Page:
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Cauda Equina Syndrome

Posted on 17th November 2017 by

As trained, healthcare professionals, an absolutely crucial part of the role we play in assessing and treating people who come to see us, is identifying when people need to be referred on for additional tests and care.

If we’re not happy with something you’re presenting with or want a second opinion, we make sure we point you in the right direction, armed with information to help you in the best possible way.

Thankfully, serious conditions are very rarely seen in the clinic, although they do sometimes occur. Our team are highly trained to spot any worrying signs or symptoms. One such condition, that we may pick up on when people come to us with back pain, is Cauda Equina Syndrome.

What is Cauda Equina Syndrome?

The spinal cord extends from the brain down through a canal inside the vertebral column. At each level of the spine nerves branch off from your spinal cord (nerve roots) and are responsible for sending signals to and from the muscles and other structures throughout your body. The spinal cord finishes just above your waist, below this is the group of nerves called the Cauda Equina. The nerves of the Cauda Equina supply the muscles that control the bladder, bowel and the legs. Cauda Equina Syndrome is the symptoms which occur when the nerves of the Cauda Equina are compressed.

What causes Cauda Equina Syndrome?

Numerous causes of Cauda Equina syndrome have been reported, the most common being, very large disc prolapse or spinal stenosis (a narrow spinal canal). Less common causes include tumour, infection, or trauma. Cauda Equina syndrome is rare but when it does occur it tends to be in adults of any age.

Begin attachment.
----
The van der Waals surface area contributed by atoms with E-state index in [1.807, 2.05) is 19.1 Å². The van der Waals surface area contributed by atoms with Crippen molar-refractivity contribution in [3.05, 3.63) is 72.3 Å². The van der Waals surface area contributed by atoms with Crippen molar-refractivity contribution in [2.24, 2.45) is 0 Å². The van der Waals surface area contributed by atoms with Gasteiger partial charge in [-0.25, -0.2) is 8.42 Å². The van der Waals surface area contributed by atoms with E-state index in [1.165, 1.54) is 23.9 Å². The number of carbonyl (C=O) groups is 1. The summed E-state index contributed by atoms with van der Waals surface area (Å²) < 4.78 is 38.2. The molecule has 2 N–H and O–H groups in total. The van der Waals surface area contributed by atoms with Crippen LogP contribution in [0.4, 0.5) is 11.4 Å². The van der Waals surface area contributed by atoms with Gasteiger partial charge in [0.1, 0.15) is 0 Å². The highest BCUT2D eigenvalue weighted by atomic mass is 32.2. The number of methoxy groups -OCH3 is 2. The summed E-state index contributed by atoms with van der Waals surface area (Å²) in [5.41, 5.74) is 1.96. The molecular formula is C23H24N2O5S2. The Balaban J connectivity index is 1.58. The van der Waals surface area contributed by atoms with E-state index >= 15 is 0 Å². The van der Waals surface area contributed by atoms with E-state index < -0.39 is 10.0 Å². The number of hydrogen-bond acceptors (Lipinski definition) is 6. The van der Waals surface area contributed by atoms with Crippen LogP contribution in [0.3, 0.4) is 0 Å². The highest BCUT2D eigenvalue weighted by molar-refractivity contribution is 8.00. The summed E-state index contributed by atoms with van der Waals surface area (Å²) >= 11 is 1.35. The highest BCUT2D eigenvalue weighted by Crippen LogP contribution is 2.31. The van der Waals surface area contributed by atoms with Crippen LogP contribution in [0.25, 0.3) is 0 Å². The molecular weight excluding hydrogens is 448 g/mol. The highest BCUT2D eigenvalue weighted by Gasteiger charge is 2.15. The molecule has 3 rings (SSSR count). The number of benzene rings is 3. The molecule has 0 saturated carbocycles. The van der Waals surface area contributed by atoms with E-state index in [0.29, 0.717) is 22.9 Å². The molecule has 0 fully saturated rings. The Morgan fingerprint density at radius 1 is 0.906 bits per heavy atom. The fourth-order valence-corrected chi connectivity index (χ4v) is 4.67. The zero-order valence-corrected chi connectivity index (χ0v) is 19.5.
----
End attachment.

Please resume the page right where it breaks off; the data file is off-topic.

How is it diagnosed?

Initially the diagnosis of Cauda Equina Syndrome is made from the information that you tell the clinician who assesses you. The examination findings are useful in that they give an indication of how urgently the problem needs treatment.

Treatment

If Cauda Equina Syndrome is confirmed on the scan, urgent spinal surgery is indicated, to prevent permanent damage to the nerves which supply the bladder and bowel.

Symptoms

Cauda Equina Syndrome presents as one or a combination of the following symptoms. Most commonly these symptoms develop suddenly and may worsen rapidly, within hours or days. However, some people develop symptoms gradually.

  • Saddle Anaesthesia

    Saddle anaesthesia
    Saddle Anaesthesia
  • Loss of feeling between the legs
  • Numbness in or around the back passage and/or genitals
  • Inability to feel the toilet paper when wiping
  • Bladder disturbance
  • Inability to urinate (pass water)
  • Difficulty initiating urination (urinary hesitancy)
  • Loss of sensation when you pass urine
  • Inability to stop or control urination (incontinence)
  • Loss of the full bladder sensation
  • Bowel disturbance
  • Inability to stop a bowel movement (incontinence)
  • Constipation
  • Loss of sensation when passing a bowel motion.
  • Sexual problems
  • Inability to achieve an erection or ejaculate (Males)
  • Loss of sensation during intercourse

If you suddenly develop any of the above symptoms then it is strongly recommended that you contact your GP as an emergency or an accident and emergency department.


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